Yes, and other countries would be bigger. So? The situation presented is not analagous; our potential living space is not limited to a continent. Plenty of Universe for everyone.
Not really. The Moon has an area about the size of Africa. Mars has an area about the size of the landed area on Earth.

The ability to construct free-floating space habitats is irrelevant to the question of sovereignity of celestial bodies.

GOURDHEAD
2007-Dec-14, 03:03 PM
We "know" that in a few hundred million years the Earth will present a difficult environment for our survival. Whenever that time comes at which we (our descendants) must abandon the Earth in order to survive, we will need the technology and skills to do so. These will not be acquired "overnight". We can't be sure we know of all the hazards that may befall the Earth (collision with a large asteroid, toxic "bloom" of microbial pathogens, genetic engineering gone wrong etc.,), so the sooner we develop the required technology and skills for robust interplanetary and interstellar travel, the more safe we will be. Whether by design or the luck of the draw we have a solar system that lends itself to the development of space transportation--huge fuel tanks in the gas giants and a star that emits enough energy that we can harness to propel us onward and outward from our place of birth.

With this in mind the top priority for Mars missions must be (or become) the support of the development of the technology and skills required to travel safely and comfortably between planets and stars with sufficient robustness to build, terraform, and colonize planets anywhere in the MW that we wish. In support of this "grand theme" the set of priorities listed previously must be set aside in favor of a set that supports the development of the technology and skills cited above with the colonization of Mars used as a proving ground and qualification test bed. Such technology and skills will take from hundreds to thousands of years to develop to the levels of safety and comfort required for space exploration.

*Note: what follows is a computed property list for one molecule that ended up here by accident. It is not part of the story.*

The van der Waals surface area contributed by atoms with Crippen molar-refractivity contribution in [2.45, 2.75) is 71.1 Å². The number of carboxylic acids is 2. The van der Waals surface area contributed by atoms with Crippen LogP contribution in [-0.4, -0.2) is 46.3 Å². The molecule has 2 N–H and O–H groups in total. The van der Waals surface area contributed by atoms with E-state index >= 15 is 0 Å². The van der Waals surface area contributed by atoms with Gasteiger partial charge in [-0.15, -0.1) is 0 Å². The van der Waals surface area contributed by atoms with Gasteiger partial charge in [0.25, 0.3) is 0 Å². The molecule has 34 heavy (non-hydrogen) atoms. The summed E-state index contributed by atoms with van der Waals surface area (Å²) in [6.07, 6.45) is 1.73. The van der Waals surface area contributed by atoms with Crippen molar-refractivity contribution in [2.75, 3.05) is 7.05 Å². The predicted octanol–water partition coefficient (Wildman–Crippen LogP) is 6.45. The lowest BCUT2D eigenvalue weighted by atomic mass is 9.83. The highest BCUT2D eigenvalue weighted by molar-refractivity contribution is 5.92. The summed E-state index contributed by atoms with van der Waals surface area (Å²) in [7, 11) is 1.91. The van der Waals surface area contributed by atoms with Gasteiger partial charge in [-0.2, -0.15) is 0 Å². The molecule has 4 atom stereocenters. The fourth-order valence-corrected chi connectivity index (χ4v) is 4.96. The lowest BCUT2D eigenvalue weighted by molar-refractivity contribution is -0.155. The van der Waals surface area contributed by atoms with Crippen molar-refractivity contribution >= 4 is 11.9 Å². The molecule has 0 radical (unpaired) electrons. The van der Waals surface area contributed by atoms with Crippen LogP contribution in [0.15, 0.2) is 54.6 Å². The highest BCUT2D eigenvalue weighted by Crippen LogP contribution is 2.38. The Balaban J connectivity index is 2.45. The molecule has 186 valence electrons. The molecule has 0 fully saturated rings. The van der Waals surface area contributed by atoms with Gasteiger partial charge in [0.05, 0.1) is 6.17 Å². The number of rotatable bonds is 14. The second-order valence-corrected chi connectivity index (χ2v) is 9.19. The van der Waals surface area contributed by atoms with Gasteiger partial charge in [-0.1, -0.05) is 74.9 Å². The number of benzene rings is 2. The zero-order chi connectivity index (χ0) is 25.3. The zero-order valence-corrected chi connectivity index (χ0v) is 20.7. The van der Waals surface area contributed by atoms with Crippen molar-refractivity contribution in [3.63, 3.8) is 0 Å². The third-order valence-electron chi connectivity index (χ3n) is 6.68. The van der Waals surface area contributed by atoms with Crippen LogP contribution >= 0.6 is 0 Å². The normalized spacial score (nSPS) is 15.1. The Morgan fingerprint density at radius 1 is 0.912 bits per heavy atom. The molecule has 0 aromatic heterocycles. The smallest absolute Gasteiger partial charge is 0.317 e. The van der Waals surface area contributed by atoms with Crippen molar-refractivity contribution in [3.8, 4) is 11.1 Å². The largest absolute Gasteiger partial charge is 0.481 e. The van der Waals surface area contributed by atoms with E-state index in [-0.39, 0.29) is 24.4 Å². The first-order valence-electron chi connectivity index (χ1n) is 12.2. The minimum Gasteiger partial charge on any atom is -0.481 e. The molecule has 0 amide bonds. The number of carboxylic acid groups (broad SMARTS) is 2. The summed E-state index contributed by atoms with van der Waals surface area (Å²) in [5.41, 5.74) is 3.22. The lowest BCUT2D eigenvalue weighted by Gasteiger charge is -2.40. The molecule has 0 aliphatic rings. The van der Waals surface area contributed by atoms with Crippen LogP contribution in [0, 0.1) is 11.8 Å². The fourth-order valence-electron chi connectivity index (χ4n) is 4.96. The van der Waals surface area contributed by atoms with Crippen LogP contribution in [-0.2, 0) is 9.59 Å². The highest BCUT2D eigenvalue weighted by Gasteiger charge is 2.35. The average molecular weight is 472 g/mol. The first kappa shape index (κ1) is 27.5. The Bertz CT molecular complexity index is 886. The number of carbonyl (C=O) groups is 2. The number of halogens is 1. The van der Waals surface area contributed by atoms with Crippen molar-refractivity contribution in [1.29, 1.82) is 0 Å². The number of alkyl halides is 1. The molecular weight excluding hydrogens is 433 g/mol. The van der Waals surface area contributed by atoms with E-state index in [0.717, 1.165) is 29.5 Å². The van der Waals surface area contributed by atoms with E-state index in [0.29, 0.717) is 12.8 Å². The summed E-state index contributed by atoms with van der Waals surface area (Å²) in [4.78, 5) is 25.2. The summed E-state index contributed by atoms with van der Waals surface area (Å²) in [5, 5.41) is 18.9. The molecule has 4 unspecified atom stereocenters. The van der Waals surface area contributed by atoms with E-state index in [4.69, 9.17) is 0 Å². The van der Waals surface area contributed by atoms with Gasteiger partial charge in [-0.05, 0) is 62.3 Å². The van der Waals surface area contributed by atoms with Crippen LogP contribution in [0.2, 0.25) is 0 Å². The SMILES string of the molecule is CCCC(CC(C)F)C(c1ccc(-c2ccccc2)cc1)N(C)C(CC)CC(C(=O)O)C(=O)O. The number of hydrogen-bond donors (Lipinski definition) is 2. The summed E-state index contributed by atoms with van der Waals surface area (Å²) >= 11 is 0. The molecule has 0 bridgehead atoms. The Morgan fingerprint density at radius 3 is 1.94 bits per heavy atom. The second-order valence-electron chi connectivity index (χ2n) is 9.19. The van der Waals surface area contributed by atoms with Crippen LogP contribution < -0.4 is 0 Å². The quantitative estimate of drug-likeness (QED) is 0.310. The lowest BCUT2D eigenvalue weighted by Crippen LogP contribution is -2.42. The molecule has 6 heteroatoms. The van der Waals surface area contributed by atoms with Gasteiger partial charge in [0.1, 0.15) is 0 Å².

Since I am convinced that worm hole exploitation, space folding and zero point energy harnessing are fictional concepts, fusion and matter/anti-matter sources for energy are unproven and are likely to remain risky for hundreds of years, and fission energy sources for ships carrying sufficient propellant mass for interstellar travel of 5 light years distance are "unwieldly" at best; I believe the only viable system is one incorporating power on the order of 10^18 watts beamed from near the sun from polar orbiting beam generators to beam riding vehicles with adequate photovoltaic receivers to provide thrust to ion engines and propellants provided from the gas giants via particle beams. Very important criteria for any system traveling between planets or stars is the ability to detect and avoid obstacles and to achieve orbit at destination. These criteria remove the option for coasting.

If the design details for such a system can be solved (beam focussing is a bear) at all, it will surely take tens of years to design and hundreds of years to test and implement. Time's awasting!!